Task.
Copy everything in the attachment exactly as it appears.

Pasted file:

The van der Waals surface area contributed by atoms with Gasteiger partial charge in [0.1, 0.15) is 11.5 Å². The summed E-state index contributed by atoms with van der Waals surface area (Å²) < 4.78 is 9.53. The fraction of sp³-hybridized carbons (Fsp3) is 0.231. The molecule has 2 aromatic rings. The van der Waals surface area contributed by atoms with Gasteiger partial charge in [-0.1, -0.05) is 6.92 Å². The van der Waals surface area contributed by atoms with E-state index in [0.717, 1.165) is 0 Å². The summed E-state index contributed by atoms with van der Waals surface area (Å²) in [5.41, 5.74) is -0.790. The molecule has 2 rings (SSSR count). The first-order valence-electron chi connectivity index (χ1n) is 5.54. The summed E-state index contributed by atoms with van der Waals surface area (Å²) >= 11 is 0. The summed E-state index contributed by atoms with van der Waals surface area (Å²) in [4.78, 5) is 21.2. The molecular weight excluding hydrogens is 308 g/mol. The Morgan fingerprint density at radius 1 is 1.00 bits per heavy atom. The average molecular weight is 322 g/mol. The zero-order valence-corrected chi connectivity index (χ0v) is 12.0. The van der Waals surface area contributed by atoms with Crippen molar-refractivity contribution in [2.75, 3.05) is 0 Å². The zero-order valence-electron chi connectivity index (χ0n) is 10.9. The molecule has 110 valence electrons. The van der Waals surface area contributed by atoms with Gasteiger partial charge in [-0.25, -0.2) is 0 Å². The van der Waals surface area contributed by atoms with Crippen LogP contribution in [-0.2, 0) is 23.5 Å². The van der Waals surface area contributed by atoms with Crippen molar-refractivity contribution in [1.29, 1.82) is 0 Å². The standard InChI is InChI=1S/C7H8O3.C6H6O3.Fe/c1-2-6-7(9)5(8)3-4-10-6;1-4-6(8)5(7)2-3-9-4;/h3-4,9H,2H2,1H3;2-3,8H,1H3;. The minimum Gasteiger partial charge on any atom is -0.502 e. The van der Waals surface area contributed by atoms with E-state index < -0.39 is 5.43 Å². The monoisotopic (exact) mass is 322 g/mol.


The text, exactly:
The van der Waals surface area contributed by atoms with Gasteiger partial charge in [0.1, 0.15) is 11.5 Å². The summed E-state index contributed by atoms with van der Waals surface area (Å²) < 4.78 is 9.53. The fraction of sp³-hybridized carbons (Fsp3) is 0.231. The molecule has 2 aromatic rings. The van der Waals surface area contributed by atoms with Gasteiger partial charge in [-0.1, -0.05) is 6.92 Å². The van der Waals surface area contributed by atoms with E-state index in [0.717, 1.165) is 0 Å². The summed E-state index contributed by atoms with van der Waals surface area (Å²) in [5.41, 5.74) is -0.790. The molecule has 2 rings (SSSR count). The first-order valence-electron chi connectivity index (χ1n) is 5.54. The summed E-state index contributed by atoms with van der Waals surface area (Å²) >= 11 is 0. The summed E-state index contributed by atoms with van der Waals surface area (Å²) in [4.78, 5) is 21.2. The molecular weight excluding hydrogens is 308 g/mol. The Morgan fingerprint density at radius 1 is 1.00 bits per heavy atom. The average molecular weight is 322 g/mol. The zero-order valence-corrected chi connectivity index (χ0v) is 12.0. The van der Waals surface area contributed by atoms with Crippen molar-refractivity contribution in [2.75, 3.05) is 0 Å². The zero-order valence-electron chi connectivity index (χ0n) is 10.9. The molecule has 110 valence electrons. The van der Waals surface area contributed by atoms with Gasteiger partial charge in [-0.25, -0.2) is 0 Å². The van der Waals surface area contributed by atoms with Crippen LogP contribution in [-0.2, 0) is 23.5 Å². The van der Waals surface area contributed by atoms with Crippen molar-refractivity contribution in [1.29, 1.82) is 0 Å². The standard InChI is InChI=1S/C7H8O3.C6H6O3.Fe/c1-2-6-7(9)5(8)3-4-10-6;1-4-6(8)5(7)2-3-9-4;/h3-4,9H,2H2,1H3;2-3,8H,1H3;. The minimum Gasteiger partial charge on any atom is -0.502 e. The van der Waals surface area contributed by atoms with E-state index < -0.39 is 5.43 Å². The monoisotopic (exact) mass is 322 g/mol.